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The matter of the copyright law is a complex and ambiguous area. We know it more than anyone. This is the purpose of our articles: to talk about the subject of copyright by speaking as clearly as possible.

Ministerial codification has changed a lot in the field of copyright, including in the field of what is called “fair remuneration”.

We’re going on three texts in a row to present you this topic: the first text will explain the principles, the second will teach you how the principles have been applied in practice and the third will comment on how the codification have changed the principles related to this fair remuneration.

The rights of authors and of the public

The Belgian Act of 30 June 1994 on copyright and related rights specifies in its first section the rights of authors related to their works: they have full power over what they have created. Only the author can decide when his work will be made public, in what form and by what mean(s). This is what we call the exclusive rights of the authors on their works.

The same rights exist for artists on their musical performance or their audiovisual performances.

However, these rights are not infinite.

Indeed, the law has provided for situations where the public, consumers to speak modern language, may use the work without having to ask for the creator’s authorisation. These situations (called “exceptions“) are limitatively enumerated in the law. You can, for example, copy a few pages of a book for your private use or reproduce a digital song on your personal iPod.

In certain situations and to compensate for the harm they suffer (because they can not monetize you their agreement), the law provided for a compensatory remuneration for the author or artist.

An unknown mandatory licence called the “fair remuneration”

One of the situations against which authors and musical artists (and their producers for that matter) may not oppose but just receive a compensatory payment is commonly called the “fair remuneration” (“rémunération équitable”).

This “exception” is included in Articles 41-43 of the law. The texts are not very clear to read.

The texts are written to not allow artists and producers to oppose the communication to the public of the performances when these communications take place in a public place or when they are broadcasted (art. 41). Note that the same system also exists in France (art. L.214-1 of the French Intellectual Property Code).

Regarding the first situation, the law also specifies that these communications to the public can not take place in a situation for which a right have been perceived to access the place where the communication to the public will have to happen or even a counterparty have been asked to enjoy this communication.

A clarification here.

When we speak about the rights of artists and producers or even broadcasters, we call them “neighbouring rights” (“droits voisins”). A writer, a journalist or a photographer has “authorsright.” It is a precision that is not only terminological since artists have substantially lower rights than those of authors.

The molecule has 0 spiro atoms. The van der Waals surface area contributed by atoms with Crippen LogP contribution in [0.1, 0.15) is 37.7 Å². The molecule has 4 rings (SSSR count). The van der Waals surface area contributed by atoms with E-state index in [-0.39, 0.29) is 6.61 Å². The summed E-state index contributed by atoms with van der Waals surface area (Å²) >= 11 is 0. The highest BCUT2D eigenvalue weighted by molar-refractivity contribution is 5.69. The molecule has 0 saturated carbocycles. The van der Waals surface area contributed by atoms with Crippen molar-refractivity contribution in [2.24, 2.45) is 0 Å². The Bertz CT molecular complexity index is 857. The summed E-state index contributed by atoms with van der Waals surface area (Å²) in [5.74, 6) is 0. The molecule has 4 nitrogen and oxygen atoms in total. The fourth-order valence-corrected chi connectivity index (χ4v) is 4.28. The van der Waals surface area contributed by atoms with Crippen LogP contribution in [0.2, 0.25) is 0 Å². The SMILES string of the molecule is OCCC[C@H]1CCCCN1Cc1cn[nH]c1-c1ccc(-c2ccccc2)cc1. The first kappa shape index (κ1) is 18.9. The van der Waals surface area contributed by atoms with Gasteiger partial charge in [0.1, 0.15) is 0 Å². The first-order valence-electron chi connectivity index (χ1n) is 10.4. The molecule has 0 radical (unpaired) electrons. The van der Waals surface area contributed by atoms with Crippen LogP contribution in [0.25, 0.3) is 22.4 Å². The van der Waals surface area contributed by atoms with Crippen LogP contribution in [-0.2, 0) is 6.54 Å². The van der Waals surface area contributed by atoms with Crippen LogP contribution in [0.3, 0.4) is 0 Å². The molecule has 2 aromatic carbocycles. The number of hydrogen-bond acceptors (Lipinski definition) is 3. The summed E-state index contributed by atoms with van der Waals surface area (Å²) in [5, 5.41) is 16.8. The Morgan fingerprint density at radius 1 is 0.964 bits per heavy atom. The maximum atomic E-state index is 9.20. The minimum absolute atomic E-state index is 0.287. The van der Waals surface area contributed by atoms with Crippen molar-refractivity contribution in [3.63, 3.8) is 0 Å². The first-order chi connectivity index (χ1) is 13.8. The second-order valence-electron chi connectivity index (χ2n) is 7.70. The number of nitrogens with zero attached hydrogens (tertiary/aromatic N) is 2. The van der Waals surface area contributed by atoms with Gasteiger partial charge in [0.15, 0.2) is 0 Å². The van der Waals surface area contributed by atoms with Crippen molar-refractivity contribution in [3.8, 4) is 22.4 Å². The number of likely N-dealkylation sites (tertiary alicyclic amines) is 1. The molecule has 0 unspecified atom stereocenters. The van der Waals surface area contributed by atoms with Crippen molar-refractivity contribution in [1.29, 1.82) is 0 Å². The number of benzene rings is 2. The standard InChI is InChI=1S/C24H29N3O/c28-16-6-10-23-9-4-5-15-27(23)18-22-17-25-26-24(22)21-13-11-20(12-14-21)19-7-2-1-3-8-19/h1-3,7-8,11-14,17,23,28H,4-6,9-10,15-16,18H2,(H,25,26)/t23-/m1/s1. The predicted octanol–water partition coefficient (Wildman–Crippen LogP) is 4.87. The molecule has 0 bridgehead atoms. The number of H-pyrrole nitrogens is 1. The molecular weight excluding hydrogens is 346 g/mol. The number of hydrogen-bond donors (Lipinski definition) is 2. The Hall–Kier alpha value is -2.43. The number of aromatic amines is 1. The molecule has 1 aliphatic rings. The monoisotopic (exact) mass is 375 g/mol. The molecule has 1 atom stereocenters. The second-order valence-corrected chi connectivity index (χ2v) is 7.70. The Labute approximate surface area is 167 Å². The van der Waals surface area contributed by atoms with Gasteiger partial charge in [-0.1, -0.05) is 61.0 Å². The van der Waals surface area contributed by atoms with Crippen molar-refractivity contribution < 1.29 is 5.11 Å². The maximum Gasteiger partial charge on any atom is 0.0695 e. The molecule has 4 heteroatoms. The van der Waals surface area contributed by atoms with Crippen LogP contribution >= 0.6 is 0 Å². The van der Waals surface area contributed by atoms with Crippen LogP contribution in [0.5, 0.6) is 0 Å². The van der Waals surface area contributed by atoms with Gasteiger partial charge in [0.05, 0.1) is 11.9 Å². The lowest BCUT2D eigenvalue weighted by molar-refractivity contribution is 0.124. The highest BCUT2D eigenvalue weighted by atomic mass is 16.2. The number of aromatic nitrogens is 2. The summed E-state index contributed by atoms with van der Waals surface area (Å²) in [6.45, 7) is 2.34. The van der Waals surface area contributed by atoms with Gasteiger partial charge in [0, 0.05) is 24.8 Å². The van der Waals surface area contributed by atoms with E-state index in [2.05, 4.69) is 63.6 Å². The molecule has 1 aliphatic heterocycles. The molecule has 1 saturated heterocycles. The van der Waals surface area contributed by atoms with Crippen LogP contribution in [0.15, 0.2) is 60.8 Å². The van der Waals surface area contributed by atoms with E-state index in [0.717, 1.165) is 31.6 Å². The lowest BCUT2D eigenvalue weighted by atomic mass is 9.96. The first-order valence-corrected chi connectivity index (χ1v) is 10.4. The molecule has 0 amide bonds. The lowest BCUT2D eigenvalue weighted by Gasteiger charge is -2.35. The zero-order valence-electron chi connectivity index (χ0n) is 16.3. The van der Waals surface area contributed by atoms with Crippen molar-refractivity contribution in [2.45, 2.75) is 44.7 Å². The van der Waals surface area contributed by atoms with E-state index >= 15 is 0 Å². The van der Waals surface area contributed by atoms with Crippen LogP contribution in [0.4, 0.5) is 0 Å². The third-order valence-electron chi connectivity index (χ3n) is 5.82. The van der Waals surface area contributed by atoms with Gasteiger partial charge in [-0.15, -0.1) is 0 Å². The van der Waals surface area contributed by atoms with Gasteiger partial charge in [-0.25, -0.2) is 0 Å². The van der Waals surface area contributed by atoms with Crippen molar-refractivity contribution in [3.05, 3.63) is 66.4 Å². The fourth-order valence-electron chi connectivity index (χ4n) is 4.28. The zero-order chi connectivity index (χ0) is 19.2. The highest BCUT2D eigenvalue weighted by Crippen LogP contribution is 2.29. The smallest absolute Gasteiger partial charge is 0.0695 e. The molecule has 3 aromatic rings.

About the fair remuneration, the law states that what we have written only applies “Without prejudice to the right of the author when the performance is lawfully reproduced or broadcast“.

The phrase “without prejudice” is always ambiguous in legal matters! Here it reminds us that the author also has to be charged in the two situations described. It is therefore mandatory to also obtain their consent prior to the communication to the public or to the broadcasting. When we talk about “author” here we speak about  authors of lyrics or of music or the authors of the scenario of a film.

Determining the amount, it is the business of an administrative commission

It is fine to say that artists and producers are entitled to a remuneration which the law calls “fair”, it still more enjoyable to explain how they will be able to receive the money and how much.

This is the purpose of Articles 42 and 43 of the Act.

The law provides for a cascade system for determining the amount of the compensator and fair remuneration.

It leaves the parties time to arrange between them. Six months. After this period, the amount of the remuneration will be determined by a commission which will be consists of an equal number of representatives of beneficiaries of the remuneration and representatives of debtors. The organisations will be selected by the Minister. The committee is chaired by the representative of the Minister responsible for the copyright (M.Debrulle now).

The Act also states that debtors must provide for information relevant to the collection and distribution of royalties. The committee decides by a majority vote. In case of a tie, the president has the final vote.

The decisions of the Committee are published in the Belgian Official Gazette.

As with collective labor agreements, the King may make the commission settlement mandatory for everybody, through a royal decree.

Although the Committee has taken legally a decision, the Minister may always refuse to provide to the King to make a binding decision but only if the decision “contains provisions manifestly illegal or contrary to the general interest “. The Minister must tell the commission the reasons of his decision.

The Law also states that the amount of the fair remuneration is mandatory split 50/50 btween artists and producers.

To be continued …

Pictures: Music designed by Thomas Grollier from the Noun Project & Shop store frontal building free icon by SimpleIcon from www.flaticon.com – Creative Commons – Attribution (CC BY 3.0)

Axel Beelen